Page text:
7. Keep an eye on the deals and buy in bulk when long-life products are on offer. Canned products and tea lasts forever!

8. Make the most of anything free. Take away the free sachets of tomato sauce, salt, pepper, and sugar from cafes!

9. If you go for a day-trip to London, don't buy ice cream from the ice cream trucks. Go to McDonald's and get a much cheaper McFlurry.

10. Travelling long distances? Buy train tickets as far in advance as possible to get cheap prices. Buy from the 'official' places if possible, rather than something like raileasy.com because those places don't charge booking fees. My favourite is eastcoast.co.uk, which offers further online discounts. Don't be mislead by the name - it sells train tickets for all over the country.

Use those tips to survive on low income until that novel is finally published!

Monday, 7 June 2010

Completed novel!

Hello! *blows out the dust*

Surprising how many spiders invade when you don't visit for a while...

Anyway! I just finished 'Zack'. It ended up totalling 68588 words. And because I like stats, that means I wrote 229 words on average per day, 10 words an hour, and 0.2 words a minute. Hehehe. More accurately, I tended to write a few thousand for a couple of days, then have a few weeks/months off...

It's likely that that word count will change in the editing process. At the moment, I feel it will grow, as I fear there's some work to be done on at least one character in the early stages of the novel, if possible.

I'm not too worried about the word count, even though it is probably 'over' what is recommended for YA. There are a couple of reasons. One is that I'm not even sure if it IS Young Adult. It feels too dark for a large part of the novel. I'm not sure. Another is that because it's a bit of a genreless blob floating on white space, it's probably not going to be a break-through novel... Hey, but I'm reasonably happy with it, and I think it will be a good one to read, even if I have to get another novel published before I can hope to get this one out in print.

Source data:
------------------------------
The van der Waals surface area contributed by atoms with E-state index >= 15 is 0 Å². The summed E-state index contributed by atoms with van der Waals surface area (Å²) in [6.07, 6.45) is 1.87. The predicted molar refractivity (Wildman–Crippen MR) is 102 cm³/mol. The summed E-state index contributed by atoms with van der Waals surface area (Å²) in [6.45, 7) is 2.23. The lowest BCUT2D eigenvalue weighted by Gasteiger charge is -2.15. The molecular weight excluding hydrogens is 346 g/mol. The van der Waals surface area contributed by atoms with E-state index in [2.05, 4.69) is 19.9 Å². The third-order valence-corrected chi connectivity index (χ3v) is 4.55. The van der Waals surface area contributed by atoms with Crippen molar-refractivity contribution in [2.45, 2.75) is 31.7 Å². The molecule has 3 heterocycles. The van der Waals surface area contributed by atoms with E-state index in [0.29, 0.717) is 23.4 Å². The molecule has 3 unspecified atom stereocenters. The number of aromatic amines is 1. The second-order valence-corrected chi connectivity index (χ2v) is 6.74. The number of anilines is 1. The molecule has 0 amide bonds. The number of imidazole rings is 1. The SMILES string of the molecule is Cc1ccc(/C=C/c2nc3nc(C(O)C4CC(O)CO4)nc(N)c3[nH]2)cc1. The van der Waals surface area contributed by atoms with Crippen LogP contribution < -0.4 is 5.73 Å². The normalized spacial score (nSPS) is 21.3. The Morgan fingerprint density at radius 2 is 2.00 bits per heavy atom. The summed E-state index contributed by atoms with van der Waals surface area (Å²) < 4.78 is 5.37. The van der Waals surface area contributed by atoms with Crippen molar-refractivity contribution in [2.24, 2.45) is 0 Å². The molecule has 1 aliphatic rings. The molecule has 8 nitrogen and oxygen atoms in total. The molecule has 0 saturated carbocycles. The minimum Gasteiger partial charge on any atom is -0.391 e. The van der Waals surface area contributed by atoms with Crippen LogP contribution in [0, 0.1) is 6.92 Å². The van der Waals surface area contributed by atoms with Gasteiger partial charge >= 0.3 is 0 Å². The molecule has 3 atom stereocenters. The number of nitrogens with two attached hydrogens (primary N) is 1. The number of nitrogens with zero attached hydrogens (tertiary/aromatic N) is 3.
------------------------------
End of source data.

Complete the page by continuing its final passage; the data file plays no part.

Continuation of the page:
The publishing world is a mean place. They want you to be original, but at the same time, they don't want you to be too dangerous, lest it flops. That's especially true if you're an unpublished author trying to break into the market.

Perhaps I'm just being pessimistic about my novel's chances, however. I'll run it through my writing circle this summer to see how it is received. Have I mentioned http://www.critiquecircle.com/ before? Without exaggerating, it's the most amazing place on the whole wide web. I've been a member for almost six years now...amazing how time flies.

It'll take about 20 weeks to get the novel through Critique Circle, chapter by chapter, taking us into November. After that, it'll be time to edit and decision time: do I bother trying to submit it? Hopefully, if I stick to the plan, and I do decide to go with it, then I'll get some submissions out in the new year. What a long process.

In the meantime, it's time to go back to the ideas folder. I have a vague idea of what I want to do next...